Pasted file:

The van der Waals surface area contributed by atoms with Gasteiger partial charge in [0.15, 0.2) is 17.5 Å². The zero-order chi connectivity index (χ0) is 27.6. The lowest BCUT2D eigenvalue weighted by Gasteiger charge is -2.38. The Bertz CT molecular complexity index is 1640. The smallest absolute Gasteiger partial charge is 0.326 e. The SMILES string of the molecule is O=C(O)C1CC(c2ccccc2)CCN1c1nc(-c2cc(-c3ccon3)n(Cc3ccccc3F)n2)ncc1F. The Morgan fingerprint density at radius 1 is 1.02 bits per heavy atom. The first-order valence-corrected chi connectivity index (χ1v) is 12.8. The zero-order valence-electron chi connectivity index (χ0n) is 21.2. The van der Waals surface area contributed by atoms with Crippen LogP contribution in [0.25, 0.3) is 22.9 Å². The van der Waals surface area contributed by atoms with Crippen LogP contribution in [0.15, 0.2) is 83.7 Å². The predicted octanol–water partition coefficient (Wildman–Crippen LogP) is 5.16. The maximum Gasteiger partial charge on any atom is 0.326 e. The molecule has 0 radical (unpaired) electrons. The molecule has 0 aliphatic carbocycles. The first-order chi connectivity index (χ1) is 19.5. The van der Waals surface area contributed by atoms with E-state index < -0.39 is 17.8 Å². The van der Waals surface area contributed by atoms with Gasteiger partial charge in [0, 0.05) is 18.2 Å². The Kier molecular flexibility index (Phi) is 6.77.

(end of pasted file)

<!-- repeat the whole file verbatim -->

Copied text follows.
The van der Waals surface area contributed by atoms with Gasteiger partial charge in [0.15, 0.2) is 17.5 Å². The zero-order chi connectivity index (χ0) is 27.6. The lowest BCUT2D eigenvalue weighted by Gasteiger charge is -2.38. The Bertz CT molecular complexity index is 1640. The smallest absolute Gasteiger partial charge is 0.326 e. The SMILES string of the molecule is O=C(O)C1CC(c2ccccc2)CCN1c1nc(-c2cc(-c3ccon3)n(Cc3ccccc3F)n2)ncc1F. The Morgan fingerprint density at radius 1 is 1.02 bits per heavy atom. The first-order valence-corrected chi connectivity index (χ1v) is 12.8. The zero-order valence-electron chi connectivity index (χ0n) is 21.2. The van der Waals surface area contributed by atoms with Crippen LogP contribution in [0.25, 0.3) is 22.9 Å². The van der Waals surface area contributed by atoms with Crippen LogP contribution in [0.15, 0.2) is 83.7 Å². The predicted octanol–water partition coefficient (Wildman–Crippen LogP) is 5.16. The maximum Gasteiger partial charge on any atom is 0.326 e. The molecule has 0 radical (unpaired) electrons. The molecule has 0 aliphatic carbocycles. The first-order chi connectivity index (χ1) is 19.5. The van der Waals surface area contributed by atoms with E-state index < -0.39 is 17.8 Å². The van der Waals surface area contributed by atoms with Gasteiger partial charge in [0, 0.05) is 18.2 Å². The Kier molecular flexibility index (Phi) is 6.77.